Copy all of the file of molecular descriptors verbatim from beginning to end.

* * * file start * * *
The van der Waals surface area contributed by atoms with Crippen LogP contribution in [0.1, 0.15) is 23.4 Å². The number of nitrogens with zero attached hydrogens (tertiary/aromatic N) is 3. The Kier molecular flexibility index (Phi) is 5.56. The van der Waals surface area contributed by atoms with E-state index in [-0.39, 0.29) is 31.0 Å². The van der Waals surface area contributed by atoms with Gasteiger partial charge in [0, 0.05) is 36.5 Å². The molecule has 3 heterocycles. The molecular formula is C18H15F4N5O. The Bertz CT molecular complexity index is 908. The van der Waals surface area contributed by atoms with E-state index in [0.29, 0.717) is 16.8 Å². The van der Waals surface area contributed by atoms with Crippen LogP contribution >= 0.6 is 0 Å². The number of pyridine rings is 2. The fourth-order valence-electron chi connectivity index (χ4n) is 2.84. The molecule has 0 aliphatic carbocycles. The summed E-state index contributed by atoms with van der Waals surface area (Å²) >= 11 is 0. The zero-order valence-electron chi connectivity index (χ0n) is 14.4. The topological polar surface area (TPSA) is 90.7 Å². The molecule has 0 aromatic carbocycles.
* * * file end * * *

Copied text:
The van der Waals surface area contributed by atoms with Crippen LogP contribution in [0.1, 0.15) is 23.4 Å². The number of nitrogens with zero attached hydrogens (tertiary/aromatic N) is 3. The Kier molecular flexibility index (Phi) is 5.56. The van der Waals surface area contributed by atoms with E-state index in [-0.39, 0.29) is 31.0 Å². The van der Waals surface area contributed by atoms with Gasteiger partial charge in [0, 0.05) is 36.5 Å². The molecule has 3 heterocycles. The molecular formula is C18H15F4N5O. The Bertz CT molecular complexity index is 908. The van der Waals surface area contributed by atoms with E-state index in [0.29, 0.717) is 16.8 Å². The van der Waals surface area contributed by atoms with Crippen LogP contribution >= 0.6 is 0 Å². The number of pyridine rings is 2. The fourth-order valence-electron chi connectivity index (χ4n) is 2.84. The molecule has 0 aliphatic carbocycles. The summed E-state index contributed by atoms with van der Waals surface area (Å²) >= 11 is 0. The zero-order valence-electron chi connectivity index (χ0n) is 14.4. The topological polar surface area (TPSA) is 90.7 Å². The molecule has 0 aromatic carbocycles.